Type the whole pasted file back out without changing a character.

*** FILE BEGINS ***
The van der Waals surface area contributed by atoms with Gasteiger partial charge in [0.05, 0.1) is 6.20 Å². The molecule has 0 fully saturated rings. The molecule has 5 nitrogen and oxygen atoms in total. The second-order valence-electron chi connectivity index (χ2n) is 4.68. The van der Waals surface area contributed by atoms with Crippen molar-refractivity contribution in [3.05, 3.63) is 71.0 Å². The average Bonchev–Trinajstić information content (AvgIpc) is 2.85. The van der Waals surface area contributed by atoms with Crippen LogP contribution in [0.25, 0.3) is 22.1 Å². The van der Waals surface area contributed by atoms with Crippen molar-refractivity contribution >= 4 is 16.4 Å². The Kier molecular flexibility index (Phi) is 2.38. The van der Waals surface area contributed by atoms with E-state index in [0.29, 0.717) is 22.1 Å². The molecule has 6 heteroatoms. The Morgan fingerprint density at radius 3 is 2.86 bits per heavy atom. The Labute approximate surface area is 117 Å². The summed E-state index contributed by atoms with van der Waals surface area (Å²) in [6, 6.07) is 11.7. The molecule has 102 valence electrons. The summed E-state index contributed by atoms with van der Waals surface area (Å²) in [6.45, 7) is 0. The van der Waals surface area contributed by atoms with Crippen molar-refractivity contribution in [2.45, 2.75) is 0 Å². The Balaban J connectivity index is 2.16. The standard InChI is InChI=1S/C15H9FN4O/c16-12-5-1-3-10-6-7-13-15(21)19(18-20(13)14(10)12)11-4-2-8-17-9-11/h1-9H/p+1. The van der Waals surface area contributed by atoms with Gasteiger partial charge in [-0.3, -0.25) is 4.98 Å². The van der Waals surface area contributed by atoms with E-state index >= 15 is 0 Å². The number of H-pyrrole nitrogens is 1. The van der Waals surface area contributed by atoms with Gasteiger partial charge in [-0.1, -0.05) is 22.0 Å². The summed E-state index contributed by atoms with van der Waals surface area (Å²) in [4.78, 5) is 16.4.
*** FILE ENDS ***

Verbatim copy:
The van der Waals surface area contributed by atoms with Gasteiger partial charge in [0.05, 0.1) is 6.20 Å². The molecule has 0 fully saturated rings. The molecule has 5 nitrogen and oxygen atoms in total. The second-order valence-electron chi connectivity index (χ2n) is 4.68. The van der Waals surface area contributed by atoms with Crippen molar-refractivity contribution in [3.05, 3.63) is 71.0 Å². The average Bonchev–Trinajstić information content (AvgIpc) is 2.85. The van der Waals surface area contributed by atoms with Crippen LogP contribution in [0.25, 0.3) is 22.1 Å². The van der Waals surface area contributed by atoms with Crippen molar-refractivity contribution >= 4 is 16.4 Å². The Kier molecular flexibility index (Phi) is 2.38. The van der Waals surface area contributed by atoms with E-state index in [0.29, 0.717) is 22.1 Å². The molecule has 6 heteroatoms. The Morgan fingerprint density at radius 3 is 2.86 bits per heavy atom. The Labute approximate surface area is 117 Å². The summed E-state index contributed by atoms with van der Waals surface area (Å²) in [6, 6.07) is 11.7. The molecule has 102 valence electrons. The summed E-state index contributed by atoms with van der Waals surface area (Å²) in [6.45, 7) is 0. The van der Waals surface area contributed by atoms with Crippen molar-refractivity contribution in [2.45, 2.75) is 0 Å². The Balaban J connectivity index is 2.16. The standard InChI is InChI=1S/C15H9FN4O/c16-12-5-1-3-10-6-7-13-15(21)19(18-20(13)14(10)12)11-4-2-8-17-9-11/h1-9H/p+1. The van der Waals surface area contributed by atoms with Gasteiger partial charge in [-0.3, -0.25) is 4.98 Å². The van der Waals surface area contributed by atoms with E-state index >= 15 is 0 Å². The number of H-pyrrole nitrogens is 1. The van der Waals surface area contributed by atoms with Gasteiger partial charge in [-0.1, -0.05) is 22.0 Å². The summed E-state index contributed by atoms with van der Waals surface area (Å²) in [4.78, 5) is 16.4.